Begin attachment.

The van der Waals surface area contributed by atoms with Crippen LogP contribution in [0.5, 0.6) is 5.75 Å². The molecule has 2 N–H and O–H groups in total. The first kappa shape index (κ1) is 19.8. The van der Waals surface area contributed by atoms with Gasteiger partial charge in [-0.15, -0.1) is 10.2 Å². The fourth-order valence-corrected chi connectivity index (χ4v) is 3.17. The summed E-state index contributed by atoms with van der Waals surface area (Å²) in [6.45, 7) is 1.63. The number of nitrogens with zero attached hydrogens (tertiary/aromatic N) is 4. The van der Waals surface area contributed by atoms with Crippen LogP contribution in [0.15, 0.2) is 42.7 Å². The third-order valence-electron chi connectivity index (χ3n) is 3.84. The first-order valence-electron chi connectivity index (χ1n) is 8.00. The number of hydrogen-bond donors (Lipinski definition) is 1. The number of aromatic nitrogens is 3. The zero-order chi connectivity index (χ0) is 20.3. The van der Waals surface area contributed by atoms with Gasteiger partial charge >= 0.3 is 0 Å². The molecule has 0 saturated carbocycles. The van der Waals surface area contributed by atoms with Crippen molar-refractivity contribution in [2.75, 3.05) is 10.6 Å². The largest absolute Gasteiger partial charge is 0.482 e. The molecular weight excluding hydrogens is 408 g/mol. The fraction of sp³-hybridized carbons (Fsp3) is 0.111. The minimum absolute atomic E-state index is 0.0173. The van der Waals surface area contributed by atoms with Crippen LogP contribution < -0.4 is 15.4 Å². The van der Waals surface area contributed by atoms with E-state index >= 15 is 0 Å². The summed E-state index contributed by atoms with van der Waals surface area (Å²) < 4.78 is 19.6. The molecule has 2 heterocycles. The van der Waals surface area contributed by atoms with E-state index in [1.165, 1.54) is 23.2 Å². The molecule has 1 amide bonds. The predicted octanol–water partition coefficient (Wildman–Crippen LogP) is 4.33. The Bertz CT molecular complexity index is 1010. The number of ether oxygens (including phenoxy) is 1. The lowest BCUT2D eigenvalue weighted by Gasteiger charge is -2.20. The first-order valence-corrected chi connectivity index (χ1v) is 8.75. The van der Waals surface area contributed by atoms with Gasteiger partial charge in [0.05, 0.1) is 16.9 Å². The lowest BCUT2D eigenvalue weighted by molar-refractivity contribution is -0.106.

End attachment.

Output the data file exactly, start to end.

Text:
The van der Waals surface area contributed by atoms with Crippen LogP contribution in [0.5, 0.6) is 5.75 Å². The molecule has 2 N–H and O–H groups in total. The first kappa shape index (κ1) is 19.8. The van der Waals surface area contributed by atoms with Gasteiger partial charge in [-0.15, -0.1) is 10.2 Å². The fourth-order valence-corrected chi connectivity index (χ4v) is 3.17. The summed E-state index contributed by atoms with van der Waals surface area (Å²) in [6.45, 7) is 1.63. The number of nitrogens with zero attached hydrogens (tertiary/aromatic N) is 4. The van der Waals surface area contributed by atoms with Crippen LogP contribution in [0.15, 0.2) is 42.7 Å². The third-order valence-electron chi connectivity index (χ3n) is 3.84. The first-order valence-electron chi connectivity index (χ1n) is 8.00. The number of hydrogen-bond donors (Lipinski definition) is 1. The number of aromatic nitrogens is 3. The zero-order chi connectivity index (χ0) is 20.3. The van der Waals surface area contributed by atoms with Gasteiger partial charge >= 0.3 is 0 Å². The molecule has 0 saturated carbocycles. The van der Waals surface area contributed by atoms with Crippen molar-refractivity contribution in [2.75, 3.05) is 10.6 Å². The largest absolute Gasteiger partial charge is 0.482 e. The molecular weight excluding hydrogens is 408 g/mol. The fraction of sp³-hybridized carbons (Fsp3) is 0.111. The minimum absolute atomic E-state index is 0.0173. The van der Waals surface area contributed by atoms with Crippen LogP contribution < -0.4 is 15.4 Å². The van der Waals surface area contributed by atoms with E-state index >= 15 is 0 Å². The summed E-state index contributed by atoms with van der Waals surface area (Å²) < 4.78 is 19.6. The molecule has 2 heterocycles. The van der Waals surface area contributed by atoms with E-state index in [1.165, 1.54) is 23.2 Å². The molecule has 1 amide bonds. The predicted octanol–water partition coefficient (Wildman–Crippen LogP) is 4.33. The Bertz CT molecular complexity index is 1010. The number of ether oxygens (including phenoxy) is 1. The lowest BCUT2D eigenvalue weighted by Gasteiger charge is -2.20. The first-order valence-corrected chi connectivity index (χ1v) is 8.75. The van der Waals surface area contributed by atoms with Gasteiger partial charge in [0.05, 0.1) is 16.9 Å². The lowest BCUT2D eigenvalue weighted by molar-refractivity contribution is -0.106.